Consequently, Theobald needs to drop the overblown, threatening rhetoric about “takings” and find a more plausible argument for the project. USP Rocketts acquired the land in the hope that it could convince public officials to change existing rules to suit its plans. That the developer has so far failed in that goal only means that it made a bad bet, not that the public owes it anything.
What about the purported economic benefits of Echo Harbour, the jobs and tax revenues the project might generate? That argument overlooks two key points.
First, any economic gains from the project need to balanced against the impact the development will have on quality of life for existing residents, not only in Church Hill but also citywide. The addition of roughly a hundred condos is no net gain if they harm the gorgeous view from Libby Hill Park and compromise one of the most historically significant locations in the city.
Second, the plan's vision of assembling connected open spaces alongside the river, usable by the public, holds far more promise as a strategy for improving the attractiveness of the city and luring newcomers. This is a historic opportunity to finally capitalize on the James River in a way that benefits all city residents. Studies show that public investment in urban waterfront parks are a winning proposition, with each public dollar invested commonly generating $4 to $5 of new private investment.
If the developers insist on continuing to push the Echo Harbour proposal, they should have the decency to frame their case in terms of the core goals laid out by the downtown master plan and supported overwhelmingly by the public: re-embracing urbanism, making a fully publicly accessible James River the heartbeat of the city, preserving and enhancing green space, and revitalizing all of downtown.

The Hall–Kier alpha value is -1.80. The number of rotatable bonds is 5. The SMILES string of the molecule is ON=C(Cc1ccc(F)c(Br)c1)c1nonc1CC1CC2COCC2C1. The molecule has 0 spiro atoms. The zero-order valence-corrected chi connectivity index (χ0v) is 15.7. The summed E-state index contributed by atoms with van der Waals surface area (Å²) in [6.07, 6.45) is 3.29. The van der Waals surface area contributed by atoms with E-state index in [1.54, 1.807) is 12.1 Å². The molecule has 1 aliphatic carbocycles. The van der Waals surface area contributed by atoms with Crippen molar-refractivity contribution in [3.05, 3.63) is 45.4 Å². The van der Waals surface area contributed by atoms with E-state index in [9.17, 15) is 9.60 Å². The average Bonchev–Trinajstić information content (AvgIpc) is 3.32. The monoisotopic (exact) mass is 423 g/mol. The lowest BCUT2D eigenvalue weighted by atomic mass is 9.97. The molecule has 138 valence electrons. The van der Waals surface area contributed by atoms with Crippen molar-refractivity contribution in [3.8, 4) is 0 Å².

Instead of trying to argue that Echo Harbour fits into that vision, the developers have attacked the legitimacy of the process and made it abundantly clear that they view the downtown plan and the residents who support it simply as obstacles. That's why Flynn was fully justified in insisting at the April 20 Planning Commission meeting that further dialogue between her department and the developers would be fruitless.
That's also why it's worrisome that City Council President Kathy Graziano saw fit to admonish the Planning Commission to be “practical” in public comments during the April 20 meeting, and that the commission voted 5-4 to delay a decision on amendments to the master plan until May 4. Talk of being practical and realistic is often a warning that the public interest is about to be compromised, and there can be little doubt that USP Rocketts will be using the extra time to lobby its case and try to pressure the city into cutting a deal.
That's predictable enough. The only real question is whether the many Richmonders who enthusiastically engaged in the downtown plan process and support its vision will reject city politics as usual and push back. S
Thad Williamson is an assistant professor of leadership studies at the University of Richmond.
Opinions expressed on the Back Page are those of the writer and not necessarily those of Style Weekly.